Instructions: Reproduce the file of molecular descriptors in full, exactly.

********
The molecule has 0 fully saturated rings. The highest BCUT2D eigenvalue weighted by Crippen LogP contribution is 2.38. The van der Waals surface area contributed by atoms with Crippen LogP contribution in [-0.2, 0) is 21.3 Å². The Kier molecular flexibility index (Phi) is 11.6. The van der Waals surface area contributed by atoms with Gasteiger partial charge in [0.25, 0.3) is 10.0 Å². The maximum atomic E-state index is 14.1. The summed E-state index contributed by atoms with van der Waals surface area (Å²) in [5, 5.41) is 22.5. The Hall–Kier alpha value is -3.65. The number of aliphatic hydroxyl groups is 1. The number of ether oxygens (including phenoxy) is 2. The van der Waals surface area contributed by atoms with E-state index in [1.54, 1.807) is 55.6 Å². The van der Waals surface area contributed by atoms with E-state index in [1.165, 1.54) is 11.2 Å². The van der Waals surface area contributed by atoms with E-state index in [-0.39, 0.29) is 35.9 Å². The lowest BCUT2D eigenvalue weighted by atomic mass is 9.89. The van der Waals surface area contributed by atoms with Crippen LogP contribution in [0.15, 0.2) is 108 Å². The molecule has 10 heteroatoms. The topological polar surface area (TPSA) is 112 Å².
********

The molecule has 0 fully saturated rings. The highest BCUT2D eigenvalue weighted by Crippen LogP contribution is 2.38. The van der Waals surface area contributed by atoms with Crippen LogP contribution in [-0.2, 0) is 21.3 Å². The Kier molecular flexibility index (Phi) is 11.6. The van der Waals surface area contributed by atoms with Gasteiger partial charge in [0.25, 0.3) is 10.0 Å². The maximum atomic E-state index is 14.1. The summed E-state index contributed by atoms with van der Waals surface area (Å²) in [5, 5.41) is 22.5. The Hall–Kier alpha value is -3.65. The number of aliphatic hydroxyl groups is 1. The number of ether oxygens (including phenoxy) is 2. The van der Waals surface area contributed by atoms with E-state index in [1.54, 1.807) is 55.6 Å². The van der Waals surface area contributed by atoms with E-state index in [1.165, 1.54) is 11.2 Å². The van der Waals surface area contributed by atoms with E-state index in [-0.39, 0.29) is 35.9 Å². The lowest BCUT2D eigenvalue weighted by atomic mass is 9.89. The van der Waals surface area contributed by atoms with Crippen LogP contribution in [0.15, 0.2) is 108 Å². The molecule has 10 heteroatoms. The topological polar surface area (TPSA) is 112 Å².